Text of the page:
Nestled in the heart of Corryville, just steps away from Highland Coffee House, lies an eatery rich with flavor and history that many students are sorely missing.
That place is Mecklenburg Gardens, hailed as “Zinzinnati’s Oldest Restaurant” with an opening that dates back to 1865, the same year that the American Civil War ended. This is no coincidence — formerly Mt. Auburn Gardens, the restaurant served as a gathering place for returning Union soldiers, who were part of the first all-German infantry, as they adjusted to life in Cincinnati.
“They were drinking here in the beer gardens and learning to become Americanized — they assimilated into our culture,” said John Harten, manager and co-owner of Mecklenburg Gardens. “They even taught people how to vote in this country.”
Connections to the Civil War are just one facet of Mecklenburg Gardens’ history; the restaurant also has ties to Cincy’s long line of breweries. According to Harten, the establishment was sold to Christian Moerlein (of Moerlein Lager) around 1887 — at the time, it was common for big breweries to own bars and saloons to sell their beer. Eventually, Moerlein sold the restaurant to his head waiter, Louis Mecklenburg, and Harten’s family assumed ownership in 1996.
History plays a major role at the restaurant today. Mecklenburg Gardens occupies a spot on the National Historic Registry and prides itself on supporting different German clubs and societies in Cincinnati. The restaurant’s back story also has a physical presence: old photos decorate the dining room, along with a frame containing Moerlein’s lease to Mecklenburg. The original bar is still in use, juxtaposed against sleek signage and modern draft beers.
In hopes to preserve a traditional German feel and to cater to a contemporary crowd, Harten ensures that Mecklenburg Gardens has a wide variety of drink offerings. Warsteiner, which Harten calls the “Bud Light of German beers,” is served alongside craft beers from Rhinegeist.
“We can have anywhere from 16 to 22 different beers on tap,” Harten said. “We list all of our beers on the ‘Untappd’ app so that people can know when we get new things coming in.”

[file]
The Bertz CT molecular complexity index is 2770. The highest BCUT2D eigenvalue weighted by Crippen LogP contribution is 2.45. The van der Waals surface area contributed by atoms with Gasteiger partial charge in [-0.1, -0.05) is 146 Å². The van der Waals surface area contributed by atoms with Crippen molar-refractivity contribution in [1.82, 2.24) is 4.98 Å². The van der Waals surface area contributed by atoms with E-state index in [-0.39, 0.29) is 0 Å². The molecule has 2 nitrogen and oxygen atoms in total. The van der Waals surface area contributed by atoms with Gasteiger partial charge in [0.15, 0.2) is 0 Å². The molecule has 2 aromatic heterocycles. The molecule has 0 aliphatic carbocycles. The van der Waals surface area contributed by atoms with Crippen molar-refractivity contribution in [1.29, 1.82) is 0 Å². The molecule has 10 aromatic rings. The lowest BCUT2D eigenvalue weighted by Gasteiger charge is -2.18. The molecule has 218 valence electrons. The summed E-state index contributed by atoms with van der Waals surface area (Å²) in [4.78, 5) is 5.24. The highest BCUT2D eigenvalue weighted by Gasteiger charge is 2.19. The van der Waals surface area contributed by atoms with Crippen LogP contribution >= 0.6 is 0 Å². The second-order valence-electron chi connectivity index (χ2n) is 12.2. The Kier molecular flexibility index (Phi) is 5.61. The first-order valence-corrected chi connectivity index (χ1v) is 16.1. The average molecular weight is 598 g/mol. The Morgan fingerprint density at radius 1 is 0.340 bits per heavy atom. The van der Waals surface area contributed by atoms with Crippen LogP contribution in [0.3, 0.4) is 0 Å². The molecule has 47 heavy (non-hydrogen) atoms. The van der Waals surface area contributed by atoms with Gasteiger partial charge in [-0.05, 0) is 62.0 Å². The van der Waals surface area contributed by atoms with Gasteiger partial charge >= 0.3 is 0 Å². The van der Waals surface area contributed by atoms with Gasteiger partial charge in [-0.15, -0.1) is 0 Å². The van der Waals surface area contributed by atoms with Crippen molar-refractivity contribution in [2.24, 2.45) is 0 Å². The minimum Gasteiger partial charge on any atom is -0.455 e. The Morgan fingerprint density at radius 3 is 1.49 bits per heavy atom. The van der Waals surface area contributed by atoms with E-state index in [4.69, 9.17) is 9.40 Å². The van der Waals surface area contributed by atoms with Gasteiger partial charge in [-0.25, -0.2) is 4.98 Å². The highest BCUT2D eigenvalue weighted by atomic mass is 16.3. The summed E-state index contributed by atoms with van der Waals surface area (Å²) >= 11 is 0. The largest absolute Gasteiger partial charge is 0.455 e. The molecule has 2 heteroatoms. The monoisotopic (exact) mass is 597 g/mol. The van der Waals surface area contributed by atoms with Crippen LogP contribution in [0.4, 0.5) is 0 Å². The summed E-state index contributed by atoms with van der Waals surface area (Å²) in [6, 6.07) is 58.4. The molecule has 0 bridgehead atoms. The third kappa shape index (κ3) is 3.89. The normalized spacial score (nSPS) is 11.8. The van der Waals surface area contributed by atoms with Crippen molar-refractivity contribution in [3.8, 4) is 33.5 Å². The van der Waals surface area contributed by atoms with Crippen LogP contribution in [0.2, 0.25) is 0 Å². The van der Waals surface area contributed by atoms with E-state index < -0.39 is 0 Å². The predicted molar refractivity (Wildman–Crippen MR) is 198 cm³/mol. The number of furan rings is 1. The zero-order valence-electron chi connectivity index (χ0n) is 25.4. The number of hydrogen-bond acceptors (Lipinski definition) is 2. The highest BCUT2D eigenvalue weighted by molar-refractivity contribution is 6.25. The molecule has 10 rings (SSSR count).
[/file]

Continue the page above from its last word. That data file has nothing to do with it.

As far as food goes, Mecklenburg Gardens keeps to its roots. Offerings include traditional staples, such as sauerkraut and three different schnitzels, which are Harten’s favorite. However, keeping with tradition does not mean that the restaurant is afraid to go big.
“We were on the Food Network and did this thing called Ginormous Foods,” Harten said. “We have this 38-inch sausage called the Terminator, which comes on a 32-inch bun that’s filled with sauerkraut and onions and peppers — altogether it’s five pounds. If a person gives us advance notice, they can try to eat it within an hour for free. The Food Network heard about this and featured it, and they also showed off our sauerbraten and cod sandwich.”
With so much hearty food and tasty beer in store, Mecklenburg Gardens has become the perfect venue for drinking and dining during sports seasons. Die Innenstadt, one of the main fan clubs of FC Cincinnati, hosts its pre-gaming events at Mecklenburg Gardens before every home game. Harten said when the soccer league first came to Nippert Stadium, there would be 50 to 75 people pregaming in the beer garden – that number has grown to almost 300 people per game, filling the beer garden, bar and beer hall.
“When FC moves downtown, we’ll lose some of that crowd, but we will be running a shuttle for those who want to continue with us,” Harten said. “We actually run a shuttle now, too, so that we can get people to all of the UC basketball and football games.”
Though athletic events can bring in students who are sports fans, Harten said that a youthful presence at the restaurant is lacking on a daily basis. Two years ago, Mecklenburg Gardens added Bearcat Card acceptance to encourage students to come in, but there has not been much change.
“We have had a lot of fraternities in here, but we would love to see more students overall,” he said.
For anyone who may be intimidated by a traditional menu and atmosphere, they should know that Mecklenburg Gardens is more of a warm, rustic environment than an uppity European establishment. The dining room is homey and welcoming, and the outdoor beer garden becomes gorgeous and lush in the spring and summertime, shaded by the greenery of overhanging grape vines.
Altogether, it’s more of a cultural experience than just a dining experience, which Harten recognizes.
“I know that there are people who come into Cincinnati who are not German, but who do want to see what a German beer garden is like without going to Germany,” Harten said. “My goal has been to provide an environment supportive of that German culture, and of all cultures, really.”